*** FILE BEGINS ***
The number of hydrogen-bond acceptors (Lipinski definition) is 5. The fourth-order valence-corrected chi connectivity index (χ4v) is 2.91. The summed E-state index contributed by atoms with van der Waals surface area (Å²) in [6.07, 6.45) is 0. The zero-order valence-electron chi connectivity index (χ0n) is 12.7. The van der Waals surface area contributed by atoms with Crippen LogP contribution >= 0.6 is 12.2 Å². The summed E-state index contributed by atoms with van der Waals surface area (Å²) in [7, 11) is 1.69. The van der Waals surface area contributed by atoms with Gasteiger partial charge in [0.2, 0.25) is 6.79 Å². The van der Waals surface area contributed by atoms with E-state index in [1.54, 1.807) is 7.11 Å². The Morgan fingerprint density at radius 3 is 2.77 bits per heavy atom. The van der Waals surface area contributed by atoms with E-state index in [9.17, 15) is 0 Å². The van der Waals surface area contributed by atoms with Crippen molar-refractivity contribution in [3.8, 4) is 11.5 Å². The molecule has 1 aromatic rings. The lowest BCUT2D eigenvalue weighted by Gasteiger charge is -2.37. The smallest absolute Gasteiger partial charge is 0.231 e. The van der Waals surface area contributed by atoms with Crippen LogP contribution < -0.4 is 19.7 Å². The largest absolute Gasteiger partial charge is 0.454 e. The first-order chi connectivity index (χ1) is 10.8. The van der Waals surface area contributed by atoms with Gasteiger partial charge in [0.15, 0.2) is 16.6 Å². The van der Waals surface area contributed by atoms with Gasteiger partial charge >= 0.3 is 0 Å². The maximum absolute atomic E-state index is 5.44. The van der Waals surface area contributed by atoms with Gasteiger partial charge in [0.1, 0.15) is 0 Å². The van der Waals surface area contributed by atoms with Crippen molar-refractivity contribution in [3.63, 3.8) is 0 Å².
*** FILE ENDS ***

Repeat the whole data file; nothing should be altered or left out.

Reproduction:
The number of hydrogen-bond acceptors (Lipinski definition) is 5. The fourth-order valence-corrected chi connectivity index (χ4v) is 2.91. The summed E-state index contributed by atoms with van der Waals surface area (Å²) in [6.07, 6.45) is 0. The zero-order valence-electron chi connectivity index (χ0n) is 12.7. The van der Waals surface area contributed by atoms with Crippen LogP contribution >= 0.6 is 12.2 Å². The summed E-state index contributed by atoms with van der Waals surface area (Å²) in [7, 11) is 1.69. The van der Waals surface area contributed by atoms with Gasteiger partial charge in [0.2, 0.25) is 6.79 Å². The van der Waals surface area contributed by atoms with E-state index in [1.54, 1.807) is 7.11 Å². The Morgan fingerprint density at radius 3 is 2.77 bits per heavy atom. The van der Waals surface area contributed by atoms with E-state index in [9.17, 15) is 0 Å². The van der Waals surface area contributed by atoms with Crippen molar-refractivity contribution in [3.8, 4) is 11.5 Å². The molecule has 1 aromatic rings. The lowest BCUT2D eigenvalue weighted by Gasteiger charge is -2.37. The smallest absolute Gasteiger partial charge is 0.231 e. The van der Waals surface area contributed by atoms with Crippen LogP contribution < -0.4 is 19.7 Å². The largest absolute Gasteiger partial charge is 0.454 e. The first-order chi connectivity index (χ1) is 10.8. The van der Waals surface area contributed by atoms with Gasteiger partial charge in [0.15, 0.2) is 16.6 Å². The van der Waals surface area contributed by atoms with Gasteiger partial charge >= 0.3 is 0 Å². The maximum absolute atomic E-state index is 5.44. The van der Waals surface area contributed by atoms with Gasteiger partial charge in [0.1, 0.15) is 0 Å². The van der Waals surface area contributed by atoms with Crippen molar-refractivity contribution in [3.63, 3.8) is 0 Å².